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A slippery slope: avoiding boundary violations

17 September 2020 | Ruanne Brell, BA LLB (Hons), Senior Legal Adviser, Advocacy, Education and Research, Avant

An experienced general practitioner was recently reprimanded, and his registration suspended by the regulator over an inappropriate relationship with a patient. The case illustrates the way in which boundaries can gradually become blurred and compromise the therapeutic relationship. 

Dr K had been treating a patient for nearly two years for various physical and mental health issues. He had referred her to a psychiatrist who diagnosed a major depressive disorder. She declined to return to see the psychiatrist but continued to attend Dr K, who became increasingly concerned about her mental health and apparent suicidal ideation. At one point, Dr K gave her his personal email address in case she needed to contact him. She began to email him at home, primarily to discuss her mental health. She declined to see another therapist and insisted she only sought a therapeutic relationship with Dr K. Dr K's notes during this period referred to concerns about boundary issues. However, he occasionally hugged her during counselling consultations and gave her a gift on her birthday. Eventually, they commenced a sexual relationship, which continued for over 18 months and ended when the patient left the area. The relationship was subsequently discovered. Dr K agreed to consult a psychiatrist and self-notified to the regulator.

The regulator determined, and Dr K accepted, that his behaviour amounted to professional misconduct.

Professional and patient harm

Although practitioners may never have intended harm to a patient and may believe the relationship is consensual, the Medical Board of Australia makes it clear that “there is no place for sex in the doctor-patient relationship …”. The prohibition extends to 'consensual' sexual relationships with patients. Sexual relationships with someone closely related to a patient, such as the parent of a young patient, are also inappropriate.

The Board views any breach of sexual boundaries as an abuse of the doctor-patient relationship, warning that it can cause significant and lasting harm to the patient and interfere with their medical care. In order to seek medical care, a patient must disclose a degree of personal information, which creates a degree of vulnerability. This means the doctor-patient relationship necessarily involves a power imbalance. Some patients may be even more vulnerable due to factors that can increase the power imbalance and potential for harm (for example, their age, a history of violence or abuse, their physical or mental conditions).

Boundary violations can also have significant personal and professional consequences for practitioners. A study recently published in the Medical Journal of Australia examined allegations of sexual boundary violations notified to Australian Health Practitioner Regulation Agency (Ahpra) and NSW Health Professional Councils Authority from 2011-2016. Allegations involving sexual relationships were less common than allegations of sexual harassment or assault. However, just over one-quarter of all allegations involved a sexual relationship. General practitioners were among the specialties where notifications regarding sexual relationships were higher than for other groups of practitioners. The study also reported that regulatory sanctions were imposed in one-third of cases.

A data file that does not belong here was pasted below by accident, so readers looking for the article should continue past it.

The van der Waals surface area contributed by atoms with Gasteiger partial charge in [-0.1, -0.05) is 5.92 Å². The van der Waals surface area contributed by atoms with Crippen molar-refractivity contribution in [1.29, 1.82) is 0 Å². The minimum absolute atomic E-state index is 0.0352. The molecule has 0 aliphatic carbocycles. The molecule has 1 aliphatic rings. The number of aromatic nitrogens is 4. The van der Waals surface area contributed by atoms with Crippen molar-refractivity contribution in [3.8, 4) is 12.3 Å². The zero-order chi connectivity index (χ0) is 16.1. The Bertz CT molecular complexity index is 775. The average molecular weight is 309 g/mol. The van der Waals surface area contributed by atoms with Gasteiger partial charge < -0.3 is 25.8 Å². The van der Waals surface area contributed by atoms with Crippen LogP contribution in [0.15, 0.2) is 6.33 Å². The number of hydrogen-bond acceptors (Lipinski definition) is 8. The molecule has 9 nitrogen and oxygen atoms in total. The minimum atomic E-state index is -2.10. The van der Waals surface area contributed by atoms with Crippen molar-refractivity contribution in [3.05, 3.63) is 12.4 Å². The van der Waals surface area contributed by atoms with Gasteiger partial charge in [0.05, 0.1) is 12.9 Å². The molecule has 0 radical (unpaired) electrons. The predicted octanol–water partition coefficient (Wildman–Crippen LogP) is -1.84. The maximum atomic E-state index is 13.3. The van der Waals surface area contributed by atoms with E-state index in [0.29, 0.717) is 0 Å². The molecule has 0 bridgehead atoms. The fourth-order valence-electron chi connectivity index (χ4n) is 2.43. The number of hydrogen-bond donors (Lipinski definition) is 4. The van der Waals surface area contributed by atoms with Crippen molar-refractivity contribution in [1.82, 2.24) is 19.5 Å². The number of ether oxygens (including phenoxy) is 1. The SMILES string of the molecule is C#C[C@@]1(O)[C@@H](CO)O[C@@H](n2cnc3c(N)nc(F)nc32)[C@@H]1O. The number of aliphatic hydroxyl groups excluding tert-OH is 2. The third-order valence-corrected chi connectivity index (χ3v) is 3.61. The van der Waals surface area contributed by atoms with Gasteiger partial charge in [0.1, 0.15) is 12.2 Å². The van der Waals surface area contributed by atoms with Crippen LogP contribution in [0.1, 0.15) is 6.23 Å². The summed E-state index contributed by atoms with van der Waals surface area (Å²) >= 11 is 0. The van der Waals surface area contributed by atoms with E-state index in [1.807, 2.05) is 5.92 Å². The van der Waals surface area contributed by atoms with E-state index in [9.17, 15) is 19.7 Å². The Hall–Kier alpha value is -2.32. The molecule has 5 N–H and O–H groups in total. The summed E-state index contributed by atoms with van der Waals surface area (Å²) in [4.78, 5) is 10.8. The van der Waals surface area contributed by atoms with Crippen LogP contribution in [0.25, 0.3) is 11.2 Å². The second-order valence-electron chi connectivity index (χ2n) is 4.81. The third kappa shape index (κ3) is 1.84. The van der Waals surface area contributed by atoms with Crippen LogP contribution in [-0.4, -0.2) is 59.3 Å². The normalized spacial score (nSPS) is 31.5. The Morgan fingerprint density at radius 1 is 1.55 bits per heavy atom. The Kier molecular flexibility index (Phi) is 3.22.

In Avant’s experience, medical regulatory bodies take allegations of a breach of sexual boundaries very seriously.

The importance of clear boundaries

Boundary violations may result from a gradual blurring of personal and professional roles and do not necessarily arise from a specific event or dramatic change in behaviour. As a practitioner, it is important to establish clear lines you do not cross.

While professional and social lives can become blurred, especially if you practise in a small or rural community, the more separation you can maintain between these roles the better.

This may involve reinforcing your professional role.

You should ensure that all professional contact is through the practice and that patients always make an appointment for medical advice rather than approaching you in public or at social events. Avoid encouraging patients to contact you at home or on your personal phone or email account. Limit the amount of personal information you share with patients. It is advisable to politely decline invitations from patients to connect socially or on social media.

As outlined by the Medical Board, doctors should avoid treating family, friends or staff except in an emergency. Wherever possible, refer them to a colleague or another practice for their ongoing care.

Be aware of your own wellbeing

Experiencing other personal or professional issues, being unwell or under stress may make you more vulnerable to errors of professional judgement in relation to boundary violations. For this reason, it is important to pay attention to your own wellbeing and be aware of potentially problematic situations.

Professional isolation can also be a risk. There may be warning signs early on when a therapeutic relationship begins to be compromised. Having supportive colleagues to refer to, particularly someone you trust to let you know if they see changes in your behaviour, can help avoid the situation deteriorating.

And if you are concerned about your own situation, or that of a colleague, you can contact us on 1800 128 268 or seek help from one of the doctors' health advisory services.

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